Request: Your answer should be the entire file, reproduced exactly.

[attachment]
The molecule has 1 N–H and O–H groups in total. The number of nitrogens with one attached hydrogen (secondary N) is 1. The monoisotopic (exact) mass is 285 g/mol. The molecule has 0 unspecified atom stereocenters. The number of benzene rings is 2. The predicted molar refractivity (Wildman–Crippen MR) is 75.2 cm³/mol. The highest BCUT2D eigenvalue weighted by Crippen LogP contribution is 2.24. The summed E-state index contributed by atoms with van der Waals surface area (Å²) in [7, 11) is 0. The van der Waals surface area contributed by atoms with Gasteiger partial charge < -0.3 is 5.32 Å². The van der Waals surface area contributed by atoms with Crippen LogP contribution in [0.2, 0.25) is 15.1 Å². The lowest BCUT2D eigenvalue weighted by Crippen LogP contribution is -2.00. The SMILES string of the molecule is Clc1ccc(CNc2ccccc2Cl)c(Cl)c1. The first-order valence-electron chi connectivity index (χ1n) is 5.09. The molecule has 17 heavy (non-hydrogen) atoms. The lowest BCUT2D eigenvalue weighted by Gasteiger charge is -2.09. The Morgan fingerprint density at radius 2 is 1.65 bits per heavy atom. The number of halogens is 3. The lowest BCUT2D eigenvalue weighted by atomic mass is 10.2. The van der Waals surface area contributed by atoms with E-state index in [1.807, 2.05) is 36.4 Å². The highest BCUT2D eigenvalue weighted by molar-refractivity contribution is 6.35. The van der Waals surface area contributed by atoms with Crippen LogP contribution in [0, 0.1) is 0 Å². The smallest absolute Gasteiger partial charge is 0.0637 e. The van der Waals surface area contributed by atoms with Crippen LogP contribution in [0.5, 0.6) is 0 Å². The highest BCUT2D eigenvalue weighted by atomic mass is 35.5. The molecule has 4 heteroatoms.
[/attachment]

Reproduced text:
The molecule has 1 N–H and O–H groups in total. The number of nitrogens with one attached hydrogen (secondary N) is 1. The monoisotopic (exact) mass is 285 g/mol. The molecule has 0 unspecified atom stereocenters. The number of benzene rings is 2. The predicted molar refractivity (Wildman–Crippen MR) is 75.2 cm³/mol. The highest BCUT2D eigenvalue weighted by Crippen LogP contribution is 2.24. The summed E-state index contributed by atoms with van der Waals surface area (Å²) in [7, 11) is 0. The van der Waals surface area contributed by atoms with Gasteiger partial charge < -0.3 is 5.32 Å². The van der Waals surface area contributed by atoms with Crippen LogP contribution in [0.2, 0.25) is 15.1 Å². The lowest BCUT2D eigenvalue weighted by Crippen LogP contribution is -2.00. The SMILES string of the molecule is Clc1ccc(CNc2ccccc2Cl)c(Cl)c1. The first-order valence-electron chi connectivity index (χ1n) is 5.09. The molecule has 17 heavy (non-hydrogen) atoms. The lowest BCUT2D eigenvalue weighted by Gasteiger charge is -2.09. The Morgan fingerprint density at radius 2 is 1.65 bits per heavy atom. The number of halogens is 3. The lowest BCUT2D eigenvalue weighted by atomic mass is 10.2. The van der Waals surface area contributed by atoms with E-state index in [1.807, 2.05) is 36.4 Å². The highest BCUT2D eigenvalue weighted by molar-refractivity contribution is 6.35. The van der Waals surface area contributed by atoms with Crippen LogP contribution in [0, 0.1) is 0 Å². The smallest absolute Gasteiger partial charge is 0.0637 e. The van der Waals surface area contributed by atoms with Crippen LogP contribution in [0.5, 0.6) is 0 Å². The highest BCUT2D eigenvalue weighted by atomic mass is 35.5. The molecule has 4 heteroatoms.